When discovery commenced in this case, the parties entered into a Stipulation and Order for the Protection of Confidential Information that was approved by the Court. The Order provided (inter alia) that confidential information that was filed with the Court was to be filed under seal. Order, December 11, 2003 [#16-1] ¶ 10. Thus, the filings made in this case that referenced confidential information or had confidential information attached as exhibits were filed under seal. The Court then placed under seal its Opinions and Orders, including the Memorandum Opinion of October 15, 2007 to which I must make reference to resolve the defendant's Motion for New Trial. Since the trial has been completed, I must now confront the question of whether any of my Opinions and Orders should remain sealed. I have concluded that they need not remain under seal but can be placed on the public docket with certain information expurgated. Complete copies will remain filed under seal.

The Court must begin with the heavy presumption in favor of public access to court records, particularly those that explain and contain a judge's reasoning for her decisions. See Nixon v. Warner Commc'ns, Inc., 435 U.S. 589, 597-98 (1978); Equal Employment Opportunity Comm. v. Nat'l Children's Center, 98 F.3d 1406, 1409 (D.C. Cir. 1996) (presumption in favor of public access to judicial proceedings is especially strong as to court's decrees, judgments and orders, the "quintessential business of the public's institutions"); In re Application of Nat'l Broad. Co., 653 F.2d 609, 612 (D.C. Cir. 1981) (existence of common law right to inspect and copy judicial records is indisputable and serves interest of ensuring integrity of judicial proceedings); In re Vitamins Antitrust Litig., 357 F. Supp. 2d 50, 52 (D.D.C. 2004) ("[T]he public does not only have an interest in what the court decides and why it makes its decisions; it also has the right to know that information. Therefore, any orders or opinions I issue will unquestionably be on the public record.").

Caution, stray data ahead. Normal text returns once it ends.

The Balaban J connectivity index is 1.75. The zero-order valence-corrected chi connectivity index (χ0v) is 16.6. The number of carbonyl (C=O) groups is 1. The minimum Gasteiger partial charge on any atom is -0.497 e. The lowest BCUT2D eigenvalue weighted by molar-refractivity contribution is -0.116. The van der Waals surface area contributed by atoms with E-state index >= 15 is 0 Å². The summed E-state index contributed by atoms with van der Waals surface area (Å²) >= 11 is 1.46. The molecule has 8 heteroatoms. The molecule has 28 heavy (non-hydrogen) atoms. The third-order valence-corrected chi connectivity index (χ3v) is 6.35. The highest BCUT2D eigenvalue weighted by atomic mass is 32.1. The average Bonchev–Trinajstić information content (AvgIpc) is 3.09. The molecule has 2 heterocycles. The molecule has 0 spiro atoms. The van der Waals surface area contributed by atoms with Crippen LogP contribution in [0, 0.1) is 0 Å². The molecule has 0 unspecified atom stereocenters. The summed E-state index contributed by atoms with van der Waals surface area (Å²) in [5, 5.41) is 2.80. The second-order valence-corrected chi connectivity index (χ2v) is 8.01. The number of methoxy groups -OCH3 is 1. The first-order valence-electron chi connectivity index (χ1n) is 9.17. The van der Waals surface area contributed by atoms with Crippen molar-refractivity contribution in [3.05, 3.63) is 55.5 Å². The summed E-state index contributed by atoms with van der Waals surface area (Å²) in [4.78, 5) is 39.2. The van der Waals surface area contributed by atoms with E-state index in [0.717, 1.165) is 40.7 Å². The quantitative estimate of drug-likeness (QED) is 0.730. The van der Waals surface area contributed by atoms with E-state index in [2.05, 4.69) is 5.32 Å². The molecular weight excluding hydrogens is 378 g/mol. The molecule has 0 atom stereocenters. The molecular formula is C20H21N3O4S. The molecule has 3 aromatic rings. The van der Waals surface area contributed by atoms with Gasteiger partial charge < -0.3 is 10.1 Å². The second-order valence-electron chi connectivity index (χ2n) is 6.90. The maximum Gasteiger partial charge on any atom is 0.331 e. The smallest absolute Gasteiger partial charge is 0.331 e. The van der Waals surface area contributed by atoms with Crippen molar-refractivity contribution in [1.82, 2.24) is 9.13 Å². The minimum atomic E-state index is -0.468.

This right, however, is not absolute and may yield (inter alia) to a party or third person's legitimate effort to protect its trade secrets. United States v. Hubbard, 650 F.2d 293, 316 (D.C. Cir. 1981). The clash between public access and the desire for the privacy claimed should be resolved by analyzing the factors identified in that case: (1) the need for public access to the documents at issue; (2) the public use of the documents; (3) the objection made and the party making it; (4) the strength of the generalized property and privacy interests asserted; (5) the possibility of prejudice; and (6) the purposes for which the documents were introduced.